While teaching a class not too long ago, a robbery was averted. But the sanctity of the studio space was violated.
Maybe you’ve heard the chatter in the Washington, D.C. yoga community: there are two young women stealing wallets from students’ bags during yoga classes at D.C. Metro Area studios. They’ve struck in Tenleytown, Bethesda, and Kensington. They entered the studio while I was teaching.
I was on to them instantly. My intuition triggered the sympathetic nervous system response to high alert. Adrenaline coursed through my bloodstream. My heart pounded. Eyes wide open, acutely focused to make quick decisions while appearing calm. My instinct signaled that something was way off about these two women. They were not wearing yoga clothes. One attempted to use her iPhone after class started. They whispered to each other and talked to me during class. They tried several ruses to distract me so that they could raid the students’ bags.
Frustrated, they faced my final ultimatum: you can both stay and practice through the end of the class, or you can both go and not come back. They made one last ditch attempt to distract me in the process of donning their sneakers: one took her shoes outside into the unsupervised retail space, while the other stayed by the students’ belongings. I stood close by the latter woman. It was easy to choose: as a yoga teacher, the students are my responsibility. They put themselves in a vulnerable situation. It is up to the teacher to ensure their safety – and not only on a physical level.
Seeing that I was not going to avert my watch over her, this woman paused for a long time over her purse, which hung on top of two other students’ (despite there having been unoccupied hooks and cubbies). She realized there was no chance, took her purse, and joined her accomplice in the retail space. I escorted them out.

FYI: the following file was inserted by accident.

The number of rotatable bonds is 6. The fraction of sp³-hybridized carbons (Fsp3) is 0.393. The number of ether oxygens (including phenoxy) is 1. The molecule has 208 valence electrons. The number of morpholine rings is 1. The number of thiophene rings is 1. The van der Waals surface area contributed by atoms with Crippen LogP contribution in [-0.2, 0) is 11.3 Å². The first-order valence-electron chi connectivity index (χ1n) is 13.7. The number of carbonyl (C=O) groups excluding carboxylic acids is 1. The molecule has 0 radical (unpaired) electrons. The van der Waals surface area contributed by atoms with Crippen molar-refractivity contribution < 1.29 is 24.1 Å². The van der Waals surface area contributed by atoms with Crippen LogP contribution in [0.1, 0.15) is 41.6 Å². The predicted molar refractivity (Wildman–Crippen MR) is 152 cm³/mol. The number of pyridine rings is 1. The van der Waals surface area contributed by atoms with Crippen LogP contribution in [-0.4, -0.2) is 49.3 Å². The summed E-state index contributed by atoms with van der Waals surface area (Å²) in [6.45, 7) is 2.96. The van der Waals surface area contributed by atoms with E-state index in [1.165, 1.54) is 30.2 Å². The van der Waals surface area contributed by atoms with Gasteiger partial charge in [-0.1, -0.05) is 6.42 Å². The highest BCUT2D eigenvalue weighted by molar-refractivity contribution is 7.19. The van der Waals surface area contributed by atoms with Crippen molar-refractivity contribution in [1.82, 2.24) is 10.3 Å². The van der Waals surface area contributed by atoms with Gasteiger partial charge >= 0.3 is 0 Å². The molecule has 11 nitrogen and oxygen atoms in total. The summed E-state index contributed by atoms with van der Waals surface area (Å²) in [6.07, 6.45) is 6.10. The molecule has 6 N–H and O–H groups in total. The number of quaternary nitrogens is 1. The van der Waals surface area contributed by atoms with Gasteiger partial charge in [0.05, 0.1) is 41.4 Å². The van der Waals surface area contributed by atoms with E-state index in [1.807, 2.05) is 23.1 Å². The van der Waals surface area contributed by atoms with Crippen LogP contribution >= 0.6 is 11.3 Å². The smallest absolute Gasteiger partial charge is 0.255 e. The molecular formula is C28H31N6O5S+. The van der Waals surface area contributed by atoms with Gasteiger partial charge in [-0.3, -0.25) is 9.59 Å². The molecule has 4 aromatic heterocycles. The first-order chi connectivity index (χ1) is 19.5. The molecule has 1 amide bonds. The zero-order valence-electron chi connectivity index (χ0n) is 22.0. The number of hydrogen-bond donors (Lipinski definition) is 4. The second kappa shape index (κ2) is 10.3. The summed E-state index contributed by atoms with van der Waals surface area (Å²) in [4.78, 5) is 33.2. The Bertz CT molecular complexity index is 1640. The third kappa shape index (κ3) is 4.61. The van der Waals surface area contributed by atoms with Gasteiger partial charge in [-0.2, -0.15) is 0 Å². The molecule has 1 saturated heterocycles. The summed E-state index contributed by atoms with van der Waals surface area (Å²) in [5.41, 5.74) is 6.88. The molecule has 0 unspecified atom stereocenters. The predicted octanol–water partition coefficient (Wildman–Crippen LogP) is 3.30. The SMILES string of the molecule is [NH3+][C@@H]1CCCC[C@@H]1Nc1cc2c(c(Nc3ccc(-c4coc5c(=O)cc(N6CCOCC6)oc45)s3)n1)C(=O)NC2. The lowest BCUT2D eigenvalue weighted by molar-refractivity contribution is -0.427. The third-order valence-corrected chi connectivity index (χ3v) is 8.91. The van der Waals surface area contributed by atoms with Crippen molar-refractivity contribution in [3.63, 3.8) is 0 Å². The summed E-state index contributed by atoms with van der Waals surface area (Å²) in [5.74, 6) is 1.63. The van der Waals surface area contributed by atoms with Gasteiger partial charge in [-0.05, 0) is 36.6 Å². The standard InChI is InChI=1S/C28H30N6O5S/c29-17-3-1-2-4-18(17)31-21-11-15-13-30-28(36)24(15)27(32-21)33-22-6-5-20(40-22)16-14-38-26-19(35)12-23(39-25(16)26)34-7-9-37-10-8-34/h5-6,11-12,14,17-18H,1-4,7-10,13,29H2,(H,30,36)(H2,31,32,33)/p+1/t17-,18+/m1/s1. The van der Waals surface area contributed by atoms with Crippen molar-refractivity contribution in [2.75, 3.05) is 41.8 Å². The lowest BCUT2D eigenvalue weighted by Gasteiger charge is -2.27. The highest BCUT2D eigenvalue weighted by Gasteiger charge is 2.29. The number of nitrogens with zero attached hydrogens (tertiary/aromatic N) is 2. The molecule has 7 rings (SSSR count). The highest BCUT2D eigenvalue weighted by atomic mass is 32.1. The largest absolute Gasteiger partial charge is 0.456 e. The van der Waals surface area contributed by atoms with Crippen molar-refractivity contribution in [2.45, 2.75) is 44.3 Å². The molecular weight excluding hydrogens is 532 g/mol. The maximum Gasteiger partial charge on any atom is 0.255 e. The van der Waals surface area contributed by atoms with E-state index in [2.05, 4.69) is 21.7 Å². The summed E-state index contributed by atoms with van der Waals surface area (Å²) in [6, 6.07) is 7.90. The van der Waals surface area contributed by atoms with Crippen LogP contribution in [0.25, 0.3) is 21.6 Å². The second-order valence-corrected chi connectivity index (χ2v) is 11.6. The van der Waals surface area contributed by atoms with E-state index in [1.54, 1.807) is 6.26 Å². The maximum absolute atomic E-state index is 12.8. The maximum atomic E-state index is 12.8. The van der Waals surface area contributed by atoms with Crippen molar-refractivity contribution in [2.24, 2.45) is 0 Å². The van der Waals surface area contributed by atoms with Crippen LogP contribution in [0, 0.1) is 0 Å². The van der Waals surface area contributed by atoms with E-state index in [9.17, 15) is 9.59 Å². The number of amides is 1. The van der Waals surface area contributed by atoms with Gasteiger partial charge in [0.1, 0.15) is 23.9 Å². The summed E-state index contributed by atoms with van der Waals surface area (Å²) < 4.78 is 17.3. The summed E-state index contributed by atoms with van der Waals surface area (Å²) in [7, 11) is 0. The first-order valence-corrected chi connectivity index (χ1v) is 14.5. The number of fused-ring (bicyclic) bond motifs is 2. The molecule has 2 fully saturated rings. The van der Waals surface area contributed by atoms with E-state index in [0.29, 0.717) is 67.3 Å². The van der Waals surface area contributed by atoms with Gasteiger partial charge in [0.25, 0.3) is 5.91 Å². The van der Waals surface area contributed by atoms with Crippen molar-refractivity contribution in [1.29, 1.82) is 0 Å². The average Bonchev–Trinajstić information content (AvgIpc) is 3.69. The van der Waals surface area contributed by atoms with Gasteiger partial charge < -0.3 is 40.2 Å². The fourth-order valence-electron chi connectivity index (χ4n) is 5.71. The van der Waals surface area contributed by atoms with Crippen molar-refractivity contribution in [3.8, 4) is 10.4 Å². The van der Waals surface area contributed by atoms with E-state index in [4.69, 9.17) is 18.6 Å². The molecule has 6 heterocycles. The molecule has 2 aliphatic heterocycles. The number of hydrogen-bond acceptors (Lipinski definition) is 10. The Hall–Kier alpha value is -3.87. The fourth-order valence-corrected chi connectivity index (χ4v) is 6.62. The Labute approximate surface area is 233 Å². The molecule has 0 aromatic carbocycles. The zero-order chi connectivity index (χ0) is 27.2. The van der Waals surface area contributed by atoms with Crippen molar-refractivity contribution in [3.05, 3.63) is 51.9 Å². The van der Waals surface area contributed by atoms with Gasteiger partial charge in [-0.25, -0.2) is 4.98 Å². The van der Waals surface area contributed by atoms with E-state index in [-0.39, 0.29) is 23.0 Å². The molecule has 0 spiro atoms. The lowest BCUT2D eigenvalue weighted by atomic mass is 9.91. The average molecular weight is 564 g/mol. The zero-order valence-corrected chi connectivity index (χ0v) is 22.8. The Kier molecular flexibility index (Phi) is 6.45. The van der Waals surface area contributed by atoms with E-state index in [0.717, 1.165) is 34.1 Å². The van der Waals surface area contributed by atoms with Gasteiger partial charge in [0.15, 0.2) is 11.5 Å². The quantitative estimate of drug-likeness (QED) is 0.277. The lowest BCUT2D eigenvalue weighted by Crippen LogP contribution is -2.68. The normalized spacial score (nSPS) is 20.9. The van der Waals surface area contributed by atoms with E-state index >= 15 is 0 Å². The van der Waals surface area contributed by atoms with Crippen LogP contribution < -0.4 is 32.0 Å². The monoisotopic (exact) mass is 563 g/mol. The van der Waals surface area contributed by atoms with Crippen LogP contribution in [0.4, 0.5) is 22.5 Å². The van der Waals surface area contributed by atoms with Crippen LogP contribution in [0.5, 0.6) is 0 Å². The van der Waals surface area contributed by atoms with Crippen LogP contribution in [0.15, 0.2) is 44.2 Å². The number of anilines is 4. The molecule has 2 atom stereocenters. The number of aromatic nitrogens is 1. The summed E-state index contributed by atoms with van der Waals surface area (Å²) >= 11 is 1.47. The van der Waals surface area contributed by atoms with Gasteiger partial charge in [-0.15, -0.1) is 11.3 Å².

I faced the students and took a deep breath. My body was trembling. Another deep breath. To conceal my shaking palms, I rested them on my thighs. Carefully choosing my words, I shared a mid-class dharma talk on the Buddhist concept that all beings have an inner core of basic goodness:
Pema Chödrön explains that at our very core, we have an open mind and heart. Deep inside, we are worthy and good. Fear, uncertainty, aggression, and similar thoughts and emotions can impede access to our basic goodness. The two women who just left were very much out of touch with their inner core of basic goodness.
Some of the students then went to their bags to ensure their valuables were safe. They agreed that I would text the studio manager to contact the police while continuing the class.
The ambience, however, had changed. None of us could relax. Those two women in street clothes were thieves in the temple who, by rudely whispering and using an iPhone during class, who attempted to steal from yoga practitioners who trusted that they and their belongings were in a safe space…
Those two women robbed these students of the serenity of a yoga practice. For this class, these two women flagrantly violated the sanctity of the studio space for the students and for me, the teacher.
At the end of the day, I thought about these students. To them, to the pair of intruders, and to myself, I murmured the loving kindness mantra:
- May you be safe.
- May you be healthy.
- May you be happy.
- May you be at ease.
The Washington, D.C. metro area yoga studios and teachers have taken measures to prevent any further incidents. Always bring your valuables into the studio with you, where they will be safe during our practice. May you all be safe, healthy, happy, and at ease.
© 2014 Amy Dara Hochberg. All rights reserved.
Yoga with Amy Dara by Amy Dara Hochberg is licensed under a Creative Commons Attribution 3.0 Unported License.
Based on a work at http://www.amydara.com.
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Image: http://www.yelp.com/biz/yoga-to-the-people-new-york. Captured 26 July 2014.